Sunday, October 30, 2005

How and Why to Meditate

Try this. Close your eyes and try to quiet your mind. Do that now, for just a moment. Then return to the page.

Did you notice that quieting your mind was no easy task? Usually, when I try this, I become anxious and agitated. That happens because, without the practice of dis-identifying ourselves from thought, we believe that we are our mind, so it has ultimate sway over our attention. If you find yourself saying, “I don’t think I’m my mind,” guess who said that? Right, your mind!

Now try this. Close your eyes once again, and place all of your attention not on your thoughts but on the sensations you feel in your body. Perhaps you can rest your attention on the temperature of your hands or on the weight of your legs or on the tension in your face. Be careful not to observe emotions, but rather sensations.

If you notice that you’re feeling sad, for example, go deeper into the inquiry, and study what sadness feels like. Pay no attention to what thoughts are associated with the sadness or to the undesirability of the emotion. Just observe where sadness resides in your body. What, in fact, is sadness? Is it tightness in your face? Heaviness in your throat? Fluttering in your belly? Whatever it is, let it be. It’s entirely OK. Study it as you imagine a scientist would study it. Try to dissect it with your consciousness. Notice how long it lasts and how it dissipates, how it goes away, with no mental effort on your part.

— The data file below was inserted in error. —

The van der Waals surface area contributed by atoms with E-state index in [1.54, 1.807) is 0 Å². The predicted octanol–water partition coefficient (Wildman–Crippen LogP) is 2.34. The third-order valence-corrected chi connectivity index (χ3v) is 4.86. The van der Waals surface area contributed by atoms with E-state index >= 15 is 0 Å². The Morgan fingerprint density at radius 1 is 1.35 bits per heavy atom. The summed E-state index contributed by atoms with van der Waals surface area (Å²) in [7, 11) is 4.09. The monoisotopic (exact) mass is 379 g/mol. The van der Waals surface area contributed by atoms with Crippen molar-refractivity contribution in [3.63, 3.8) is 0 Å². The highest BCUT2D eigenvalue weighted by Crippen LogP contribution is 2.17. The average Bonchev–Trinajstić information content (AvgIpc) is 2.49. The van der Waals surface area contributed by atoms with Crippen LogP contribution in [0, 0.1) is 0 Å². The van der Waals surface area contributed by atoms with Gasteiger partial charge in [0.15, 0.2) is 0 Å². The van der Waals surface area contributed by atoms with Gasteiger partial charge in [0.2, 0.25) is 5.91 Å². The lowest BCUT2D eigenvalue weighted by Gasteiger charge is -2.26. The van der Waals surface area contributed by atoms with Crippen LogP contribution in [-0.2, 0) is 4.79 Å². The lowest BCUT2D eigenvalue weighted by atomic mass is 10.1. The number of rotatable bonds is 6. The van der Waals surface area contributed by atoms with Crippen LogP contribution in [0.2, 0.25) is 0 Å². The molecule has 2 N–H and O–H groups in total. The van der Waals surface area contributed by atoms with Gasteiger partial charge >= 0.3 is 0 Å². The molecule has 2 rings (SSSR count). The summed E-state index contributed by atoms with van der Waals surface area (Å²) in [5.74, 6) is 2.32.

Notice how all sensations in or on your body have this same quality. They arise, remain for a time, and then cease. Be kind to yourself. Whatever you feel is OK. In fact, think of the sensations as fuel for your consciousness. What Ram Dass calls “grist for the mill.” There is no prerequisite to enlightenment. It can’t happen in the future. It can only happen now. As Ram Dass says, “Be here now.”

Twelve steps for a simple meditation practice:

Sit comfortably in an upright position with your back straight, arms comfortably in your lap.
Keep your eyes and your mouth closed.
Take three “cleansing breaths,” forgetting you cares.
Commit to using this time for self-inquiry, not thought.
Focus on your breath as it enters and leaves your nostrils.
Don’t try to change anything you notice. Accept it as it is.
8.7.Give yourself a brief reminder to maintain perfect awareness and perfect equanimity or acceptance throughout this process.
Begin to become aware of the sensations over your body. Move your attention up and down your body, uncritically noticing whatever feelings arise.
If you become bored, distracted, frustrated, or overwhelmed, realize that these, too, are just sensations. Observe them as you do all other sensations or thoughts.
Practice for at least twenty minutes. Do as much as an hour at a time. It’s best to practice both in the morning and in the evening.
Use this same practice any time something upsetting or stressful occurs during your day. Bring your attention, as quickly as possible, into your body and away from your thoughts.